Ecuador - Health



Health facilities are largely concentrated in the towns and are both too expensive and too distant to be used by most of the highland Amerindian population. Hospitals are operated by agencies of the national government, the municipalities, and private organizations or persons. As of 1999, there were an estimated 1.7 physicians and 1.6 hospital beds per 1,000 people. In the same year, total health care expenditure was estimated at3.6% of GDP. In 2002, the birthrate was an estimated 25.5 per 1,000 people. As of 2000, 66% of married women (ages 15 to 49) used contraception. The infant mortality rate in 2000 was 28 per 1,000 live births. Life expectancy at birth was 70 years. In 1997, Ecuador immunized large numbers of children up to one year old as follows: tuberculosis, 99%; diphtheria, pertussis, and tetanus, 76%; polio, 77%; and measles, 75%. The overall death rate in 2002 was an estimated 5.4 per 1,000 people.

Malnutrition and infant mortality are the country's two basic health problems. In 1996, children under five years old had a 48% mortality rate. As of 1994, major causes of death were cited as follows: communicable diseases (116 per 100,000); neoplasms (78 per 100,000); injuries (83 per 100,000), and circulatory system diseases (142). Malaria, which as recently as 1942 caused about one-fourth of the deaths in Ecuador, is still a problem; 12,011 cases were reported in 1996. In 1999, there were 172 cases of tuberculosis per 100,000 people. In 1996, 40 cases of measles were reported. Cholera still persists; however, less than 1% of the 1,060 cases accounted for died of cholera in 1996. Other health problems are largely being controlled. Yellow fever was eliminated by the efforts of the Rockefeller Foundation. Two antituberculosis organizations have helped reduce the mortality from that disease, which earlier was responsible for one-fifth of the nation's deaths. In 2000, 71% of the population had access to safe drinking water and 59% had adequate sanitation.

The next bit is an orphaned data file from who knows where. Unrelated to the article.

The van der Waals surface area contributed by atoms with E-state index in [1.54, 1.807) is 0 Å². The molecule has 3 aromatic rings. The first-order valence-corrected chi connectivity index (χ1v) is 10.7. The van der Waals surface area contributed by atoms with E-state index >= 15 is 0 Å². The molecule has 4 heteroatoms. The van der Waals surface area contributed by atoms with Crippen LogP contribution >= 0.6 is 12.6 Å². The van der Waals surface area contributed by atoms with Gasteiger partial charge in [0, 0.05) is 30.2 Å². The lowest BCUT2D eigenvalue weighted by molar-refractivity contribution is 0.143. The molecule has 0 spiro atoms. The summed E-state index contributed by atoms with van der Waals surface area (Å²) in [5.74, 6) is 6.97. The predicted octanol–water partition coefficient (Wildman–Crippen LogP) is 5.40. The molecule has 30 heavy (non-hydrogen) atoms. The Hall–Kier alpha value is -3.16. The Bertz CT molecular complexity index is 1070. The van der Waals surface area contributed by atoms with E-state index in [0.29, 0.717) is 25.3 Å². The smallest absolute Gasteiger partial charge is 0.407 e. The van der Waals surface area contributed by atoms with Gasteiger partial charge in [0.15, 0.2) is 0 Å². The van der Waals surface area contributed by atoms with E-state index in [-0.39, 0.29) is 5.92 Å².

Some 186 new cases of AIDS were reported in 1996, when the cumulative total since 1984 was 1,279. As of 1999, the number of people living with HIV/AIDS was estimated at 20,000; deaths from AIDS in 2001 were estimated at 232. HIV prevalence was0.29 per 100 adults.

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